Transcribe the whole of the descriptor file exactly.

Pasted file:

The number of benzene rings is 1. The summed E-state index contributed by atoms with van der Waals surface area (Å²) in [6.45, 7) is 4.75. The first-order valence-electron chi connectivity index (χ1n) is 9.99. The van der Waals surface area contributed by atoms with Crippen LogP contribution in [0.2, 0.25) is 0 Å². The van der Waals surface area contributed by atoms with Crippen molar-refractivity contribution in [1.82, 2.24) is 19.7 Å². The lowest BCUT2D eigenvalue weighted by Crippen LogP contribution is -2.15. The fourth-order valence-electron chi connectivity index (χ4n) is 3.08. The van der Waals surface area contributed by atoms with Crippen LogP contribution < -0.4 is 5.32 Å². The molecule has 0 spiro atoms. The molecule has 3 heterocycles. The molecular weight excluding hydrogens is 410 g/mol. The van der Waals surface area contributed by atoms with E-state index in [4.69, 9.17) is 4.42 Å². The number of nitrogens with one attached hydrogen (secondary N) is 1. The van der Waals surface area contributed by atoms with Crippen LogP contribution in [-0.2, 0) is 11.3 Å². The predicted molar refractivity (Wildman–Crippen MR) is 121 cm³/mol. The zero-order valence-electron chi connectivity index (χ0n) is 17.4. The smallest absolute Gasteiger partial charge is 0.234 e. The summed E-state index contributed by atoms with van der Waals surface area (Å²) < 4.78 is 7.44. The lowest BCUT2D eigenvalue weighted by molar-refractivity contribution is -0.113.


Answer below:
The number of benzene rings is 1. The summed E-state index contributed by atoms with van der Waals surface area (Å²) in [6.45, 7) is 4.75. The first-order valence-electron chi connectivity index (χ1n) is 9.99. The van der Waals surface area contributed by atoms with Crippen LogP contribution in [0.2, 0.25) is 0 Å². The van der Waals surface area contributed by atoms with Crippen molar-refractivity contribution in [1.82, 2.24) is 19.7 Å². The lowest BCUT2D eigenvalue weighted by Crippen LogP contribution is -2.15. The fourth-order valence-electron chi connectivity index (χ4n) is 3.08. The van der Waals surface area contributed by atoms with Crippen LogP contribution < -0.4 is 5.32 Å². The molecule has 0 spiro atoms. The molecule has 3 heterocycles. The molecular weight excluding hydrogens is 410 g/mol. The van der Waals surface area contributed by atoms with E-state index in [4.69, 9.17) is 4.42 Å². The number of nitrogens with one attached hydrogen (secondary N) is 1. The van der Waals surface area contributed by atoms with Crippen LogP contribution in [-0.2, 0) is 11.3 Å². The predicted molar refractivity (Wildman–Crippen MR) is 121 cm³/mol. The zero-order valence-electron chi connectivity index (χ0n) is 17.4. The smallest absolute Gasteiger partial charge is 0.234 e. The summed E-state index contributed by atoms with van der Waals surface area (Å²) < 4.78 is 7.44. The lowest BCUT2D eigenvalue weighted by molar-refractivity contribution is -0.113.